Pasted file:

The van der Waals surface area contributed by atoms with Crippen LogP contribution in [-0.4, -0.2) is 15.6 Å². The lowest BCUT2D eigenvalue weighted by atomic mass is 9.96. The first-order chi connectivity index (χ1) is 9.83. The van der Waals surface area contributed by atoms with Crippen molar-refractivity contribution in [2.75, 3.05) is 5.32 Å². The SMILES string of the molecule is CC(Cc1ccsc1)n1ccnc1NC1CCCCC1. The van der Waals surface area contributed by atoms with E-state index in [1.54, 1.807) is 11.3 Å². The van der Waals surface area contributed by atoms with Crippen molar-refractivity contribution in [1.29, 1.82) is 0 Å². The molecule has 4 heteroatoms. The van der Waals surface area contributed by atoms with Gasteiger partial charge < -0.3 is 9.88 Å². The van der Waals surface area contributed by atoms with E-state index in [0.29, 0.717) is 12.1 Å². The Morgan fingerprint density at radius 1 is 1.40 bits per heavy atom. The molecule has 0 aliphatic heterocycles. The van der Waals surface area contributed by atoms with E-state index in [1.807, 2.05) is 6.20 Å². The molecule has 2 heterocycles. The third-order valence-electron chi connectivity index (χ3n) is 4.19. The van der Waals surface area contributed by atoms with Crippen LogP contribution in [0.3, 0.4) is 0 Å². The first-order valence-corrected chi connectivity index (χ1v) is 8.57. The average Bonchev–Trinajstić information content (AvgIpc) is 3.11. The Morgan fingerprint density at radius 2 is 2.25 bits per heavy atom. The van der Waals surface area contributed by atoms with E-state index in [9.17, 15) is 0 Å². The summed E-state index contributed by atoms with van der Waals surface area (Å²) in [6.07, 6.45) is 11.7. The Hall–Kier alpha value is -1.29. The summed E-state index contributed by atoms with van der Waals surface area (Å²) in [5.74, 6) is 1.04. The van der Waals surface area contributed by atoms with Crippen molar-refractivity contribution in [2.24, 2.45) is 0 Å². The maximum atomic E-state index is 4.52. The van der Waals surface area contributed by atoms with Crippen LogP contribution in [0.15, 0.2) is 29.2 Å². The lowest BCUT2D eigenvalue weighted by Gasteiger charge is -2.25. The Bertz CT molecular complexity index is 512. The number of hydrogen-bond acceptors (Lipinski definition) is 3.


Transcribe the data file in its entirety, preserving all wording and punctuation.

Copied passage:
The van der Waals surface area contributed by atoms with Crippen LogP contribution in [-0.4, -0.2) is 15.6 Å². The lowest BCUT2D eigenvalue weighted by atomic mass is 9.96. The first-order chi connectivity index (χ1) is 9.83. The van der Waals surface area contributed by atoms with Crippen molar-refractivity contribution in [2.75, 3.05) is 5.32 Å². The SMILES string of the molecule is CC(Cc1ccsc1)n1ccnc1NC1CCCCC1. The van der Waals surface area contributed by atoms with E-state index in [1.54, 1.807) is 11.3 Å². The van der Waals surface area contributed by atoms with Crippen molar-refractivity contribution in [1.29, 1.82) is 0 Å². The molecule has 4 heteroatoms. The van der Waals surface area contributed by atoms with Gasteiger partial charge < -0.3 is 9.88 Å². The van der Waals surface area contributed by atoms with E-state index in [0.29, 0.717) is 12.1 Å². The Morgan fingerprint density at radius 1 is 1.40 bits per heavy atom. The molecule has 0 aliphatic heterocycles. The van der Waals surface area contributed by atoms with E-state index in [1.807, 2.05) is 6.20 Å². The molecule has 2 heterocycles. The third-order valence-electron chi connectivity index (χ3n) is 4.19. The van der Waals surface area contributed by atoms with Crippen LogP contribution in [0.3, 0.4) is 0 Å². The first-order valence-corrected chi connectivity index (χ1v) is 8.57. The average Bonchev–Trinajstić information content (AvgIpc) is 3.11. The Morgan fingerprint density at radius 2 is 2.25 bits per heavy atom. The van der Waals surface area contributed by atoms with E-state index in [9.17, 15) is 0 Å². The summed E-state index contributed by atoms with van der Waals surface area (Å²) in [6.07, 6.45) is 11.7. The Hall–Kier alpha value is -1.29. The summed E-state index contributed by atoms with van der Waals surface area (Å²) in [5.74, 6) is 1.04. The van der Waals surface area contributed by atoms with Crippen molar-refractivity contribution in [2.24, 2.45) is 0 Å². The maximum atomic E-state index is 4.52. The van der Waals surface area contributed by atoms with Crippen LogP contribution in [0.15, 0.2) is 29.2 Å². The lowest BCUT2D eigenvalue weighted by Gasteiger charge is -2.25. The Bertz CT molecular complexity index is 512. The number of hydrogen-bond acceptors (Lipinski definition) is 3.